Friday, 27 June 2014

Kim's Review : The Linnet Bird

I've been currently reading about Victoria Gowramma, who along with her father, were the first Indian Royals to travel to England in 1852.

The Linnet Bird is in some ways a reverse story. It is a fictional account of one of the women - Linnet Gow, nee Linny Smallpiece who traveled from Liverpool to India on "the fishing fleet" in 1832. Most women who undertook the 4 month journey by sea from UK to India, did so to find suitable husbands who were in high positions in the East India Company or the British military stationed in India. But that was not the case with Linnet.

Her background couldn't be more different from most of the high-born women on the "Fishing Fleet" ships. Born to an unwed mother, who took her to work with her at a Bookbinders factory. Her mother Frances dies before Linny turns eleven and her stepfather prostitutes her out, until a senile old customer almost murders her and throws her body into the Mersey river.

This is one turning point in her life and she leaves her stepfathers rented rooms and goes to work on the street, so she can keep at least half her wages for herself.

But another twist in her life sees her taken in by a kindly man, who gets her a job at a Library. Here she is able to observe people from a higher class and finds a friend in Faith Vespry. When the man whom Faith hopes to marry leaves Liverpool for London, she decides to make the trip to India to find herself a husband, but she needs a companion for this trip.

Faith's father is willing to pay for the voyage and they have a family in Calcutta willing to host them for the season.

This was the part of the book most interesting to me. To read about India through the eyes of Linny and the views of other Britishers living in India towards India and Indians.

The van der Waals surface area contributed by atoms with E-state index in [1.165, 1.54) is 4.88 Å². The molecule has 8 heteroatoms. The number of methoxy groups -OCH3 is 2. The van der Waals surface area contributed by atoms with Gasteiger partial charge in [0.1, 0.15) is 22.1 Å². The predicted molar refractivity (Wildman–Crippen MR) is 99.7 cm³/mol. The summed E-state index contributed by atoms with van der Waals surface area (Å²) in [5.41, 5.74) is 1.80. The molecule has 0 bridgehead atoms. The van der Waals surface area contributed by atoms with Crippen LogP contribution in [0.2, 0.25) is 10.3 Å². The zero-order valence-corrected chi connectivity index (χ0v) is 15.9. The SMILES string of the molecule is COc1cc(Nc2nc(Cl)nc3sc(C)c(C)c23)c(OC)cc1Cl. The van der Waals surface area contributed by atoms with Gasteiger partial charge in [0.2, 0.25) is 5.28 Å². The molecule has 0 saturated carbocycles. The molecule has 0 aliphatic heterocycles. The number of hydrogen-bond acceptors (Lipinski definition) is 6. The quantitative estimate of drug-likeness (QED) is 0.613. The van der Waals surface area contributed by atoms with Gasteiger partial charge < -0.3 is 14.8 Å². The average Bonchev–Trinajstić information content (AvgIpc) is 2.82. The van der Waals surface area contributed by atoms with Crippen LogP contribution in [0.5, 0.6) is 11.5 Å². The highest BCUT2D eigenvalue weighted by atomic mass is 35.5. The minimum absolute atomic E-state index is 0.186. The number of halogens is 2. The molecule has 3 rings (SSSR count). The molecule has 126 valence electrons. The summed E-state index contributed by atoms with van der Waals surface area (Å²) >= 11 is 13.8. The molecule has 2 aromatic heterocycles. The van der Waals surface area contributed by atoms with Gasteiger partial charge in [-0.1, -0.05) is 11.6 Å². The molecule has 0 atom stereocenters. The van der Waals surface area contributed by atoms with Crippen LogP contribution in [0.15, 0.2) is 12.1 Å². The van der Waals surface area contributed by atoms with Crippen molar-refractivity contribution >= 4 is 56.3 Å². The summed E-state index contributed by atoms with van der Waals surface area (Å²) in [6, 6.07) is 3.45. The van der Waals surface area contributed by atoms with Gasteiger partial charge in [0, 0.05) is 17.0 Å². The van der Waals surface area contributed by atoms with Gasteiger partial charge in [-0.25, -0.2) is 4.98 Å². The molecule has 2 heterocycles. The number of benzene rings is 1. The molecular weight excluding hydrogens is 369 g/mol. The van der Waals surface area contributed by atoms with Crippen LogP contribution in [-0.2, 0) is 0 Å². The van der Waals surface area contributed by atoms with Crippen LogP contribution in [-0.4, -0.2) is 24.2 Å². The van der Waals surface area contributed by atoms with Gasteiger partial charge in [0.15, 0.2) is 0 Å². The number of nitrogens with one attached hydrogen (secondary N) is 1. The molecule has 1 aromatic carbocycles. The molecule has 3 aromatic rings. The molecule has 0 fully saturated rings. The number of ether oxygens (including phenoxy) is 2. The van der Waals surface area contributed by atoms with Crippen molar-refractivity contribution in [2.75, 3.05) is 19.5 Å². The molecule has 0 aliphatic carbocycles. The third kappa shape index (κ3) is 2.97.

Linny has a unique view on the country because of her previous background. She is more sympathetic and has a hunger to learn more about the locals and their ways, while most of the other Britishers that she encounters are determined to be more British in India than they ever were in Britain. Hierarchies, customs and etiquette are much more pronounced in their adopted country than in the original.

The descriptions of Linny's 4 month journey by ship from Liverpool to Calcutta and then a subsequent 4 week trip from Calcutta to Shimla were very interesting.

Linda Holeman is a Candian author who has written 13 books of fiction, 5 of which are Historical. These tales demonstrate the plight of women in the 18th and 19th centuries, from the point of view of strongly drawn female protagonists. Linnet

There were a few "Indian" words that I couldn't figure out, other than that, this book was an easy interesting read, that kept me reading.

Rating : 3.5 / 5

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